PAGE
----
John Morris, III, M.D.: Levothyroxine, the name for synthetically made thyroid hormone, is the most commonly prescribed medication in the United States. There are millions of patients that take thyroid hormone.
Dennis Douda: The thyroid — it's a butterfly shaped gland that resides just below the Adam's apple. Unless it acts up, you probably never give it a thought. Problem is, it acts up for a lot people.
John Morris, III, M.D.: About 8-10 percent of women in the United States will have thyroid disease or dysfunction at some point in their life and 2-3 percent of men, perhaps more.
Dennis Douda: Mayo Clinic's Dr. John Morris, III, is a gland specialist, called an endocrinologist. He says a thyroid's main purpose is making essential hormones.
John Morris, III, M.D.: A thyroid hormone is important in the metabolism of basically every cell, every tissue, every organ in the body.
Dennis Douda: A century ago, Dr. Morris says, a lot of patients coming to Mayo Clinic in Minnesota were seeking help for problems caused by thyroid hormone imbalances — often causing goiters, a swelling in the neck. He says performing surgery for thyroid goiters kept the Mayo brothers quite busy.
John Morris, III, M.D.: And it was in fact, that early business of the Mayo Clinic that was the impetus to bring Edward Kendall to Mayo Clinic, because there was a lot of thyroid disease here.
Dennis Douda: Edward C. Kendall was a young chemist from New York who was obsessed with unlocking the thyroid's secrets. So in the southwest corner of the brand new and aptly named 1914 Building, Kendall set up his lab and made good progress during his first summer and fall at Mayo Clinic, purifying thyroid compounds.
John Morris, III, M.D.: And actually, as the story goes, he came in on Christmas Eve in 1914 to do one additional round of purification and to try to crystallize this newest preparation. On Christmas morning he went in to the laboratory, and he had crystal powders of purified thyroid hormone, the first time the hormone from the thyroid — that we now call thyroxin — had been purified.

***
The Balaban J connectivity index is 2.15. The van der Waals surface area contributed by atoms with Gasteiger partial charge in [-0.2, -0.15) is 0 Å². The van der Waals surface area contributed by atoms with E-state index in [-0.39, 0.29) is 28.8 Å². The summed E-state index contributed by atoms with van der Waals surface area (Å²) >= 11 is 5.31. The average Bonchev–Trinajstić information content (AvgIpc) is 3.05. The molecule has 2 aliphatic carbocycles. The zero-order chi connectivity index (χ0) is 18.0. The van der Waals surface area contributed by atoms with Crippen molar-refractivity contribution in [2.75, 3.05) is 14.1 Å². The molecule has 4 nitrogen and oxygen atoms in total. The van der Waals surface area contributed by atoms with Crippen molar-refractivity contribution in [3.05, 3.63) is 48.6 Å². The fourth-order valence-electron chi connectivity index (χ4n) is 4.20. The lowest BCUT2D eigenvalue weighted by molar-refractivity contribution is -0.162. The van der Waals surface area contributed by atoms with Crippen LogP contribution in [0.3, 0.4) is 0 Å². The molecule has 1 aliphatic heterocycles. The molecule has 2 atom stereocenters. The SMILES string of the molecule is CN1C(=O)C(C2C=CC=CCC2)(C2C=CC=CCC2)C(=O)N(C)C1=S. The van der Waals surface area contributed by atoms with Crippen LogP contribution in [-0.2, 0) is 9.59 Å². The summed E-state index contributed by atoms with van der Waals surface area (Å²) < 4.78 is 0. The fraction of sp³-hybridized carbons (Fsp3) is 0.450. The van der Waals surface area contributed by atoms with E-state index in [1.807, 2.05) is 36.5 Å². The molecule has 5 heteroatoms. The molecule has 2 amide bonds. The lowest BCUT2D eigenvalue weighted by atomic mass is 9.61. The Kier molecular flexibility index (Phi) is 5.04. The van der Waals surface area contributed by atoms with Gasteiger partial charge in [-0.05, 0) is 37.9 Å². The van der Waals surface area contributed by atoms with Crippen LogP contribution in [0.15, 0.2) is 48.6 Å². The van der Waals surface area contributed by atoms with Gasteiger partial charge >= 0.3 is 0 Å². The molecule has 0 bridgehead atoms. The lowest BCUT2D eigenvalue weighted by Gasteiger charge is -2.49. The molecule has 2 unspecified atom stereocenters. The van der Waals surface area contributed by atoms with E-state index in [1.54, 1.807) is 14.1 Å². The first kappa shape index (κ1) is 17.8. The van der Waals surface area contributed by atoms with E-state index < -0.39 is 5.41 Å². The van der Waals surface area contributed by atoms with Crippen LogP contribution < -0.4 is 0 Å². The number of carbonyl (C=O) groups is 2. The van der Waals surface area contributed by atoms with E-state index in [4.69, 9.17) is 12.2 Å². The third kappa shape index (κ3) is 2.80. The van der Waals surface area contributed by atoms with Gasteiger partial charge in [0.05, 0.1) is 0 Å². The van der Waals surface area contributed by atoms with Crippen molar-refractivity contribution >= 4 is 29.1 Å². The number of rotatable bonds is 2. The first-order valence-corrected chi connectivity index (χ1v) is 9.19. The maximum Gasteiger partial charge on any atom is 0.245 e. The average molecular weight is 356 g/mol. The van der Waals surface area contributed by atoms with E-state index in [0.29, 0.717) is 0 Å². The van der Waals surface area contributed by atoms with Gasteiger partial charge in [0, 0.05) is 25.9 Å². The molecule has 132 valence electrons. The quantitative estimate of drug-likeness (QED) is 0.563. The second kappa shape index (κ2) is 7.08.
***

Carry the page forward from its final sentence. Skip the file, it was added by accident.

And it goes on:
Dennis Douda: The discovery is the reason so many people have this potentially life-saving medication today.
Angela Dispenzieri, M.D.: I mean, I could be dead, actually, by now.
Dennis Douda: Angela Dispenzieri is one of Edward Kendall's very appreciative fans.
Angela Dispenzieri, M.D.: Never really been sick a day in my life, and about 5 years ago I started noticing a fast heart rate and feeling sweaty, feeling dizzy.
Dennis Douda: Dr. Morris diagnosed Angela with Graves' disease, an autoimmune disorder in which the immune system attacks the thyroid gland. Her problem wasn't too little thyroid hormone, referred to as hypothyroidism, but too much (or hyperthyroidism).
John Morris, III, M.D.: It affects the heart and the nervous system. It causes weight loss. It increases the metabolism so that the patients need to eat more and more in order to just maintain their weight.
Dennis Douda: To shut off the out of control gland, Angela drank a radioactive iodine solution, basically killing her thyroid tissue. That means her body no longer produces any thyroxin. But she has an inexpensive take-once-daily solution, thanks to Kendall's discovery.
Angela Dispenzieri, M.D.: Some days I take that pill and I'm like, "Wow, this is modern medicine."
Dennis Douda: She should know. Angela is also Dr. Dispenzieri, a Mayo Clinic cancer researcher credited with a number of ground-breaking discoveries herself.
Angela Dispenzieri, M.D.: I mean discovery in medicine is amazing then; it's amazing now.
Dennis Douda: Edward Kendall wasn't through. He was awarded a Nobel Prize in 1950 for his contributions to isolate and identify cortisone. His Nobel certificate and medal now reside in the Mayo Clinic archives. In contrast to the high technology equipment researchers rely on today, Dr. Morris says Kendall's accomplishments are even more impressive.
John Morris, III, M.D.: The equipment was very large and bulky, huge glass beakers and vials and flasks and long, tall columns.
Dennis Douda: And yet, the mysteries Edward Kendall unlocked in his Mayo Clinic laboratories decades ago will continue to help patients into the future.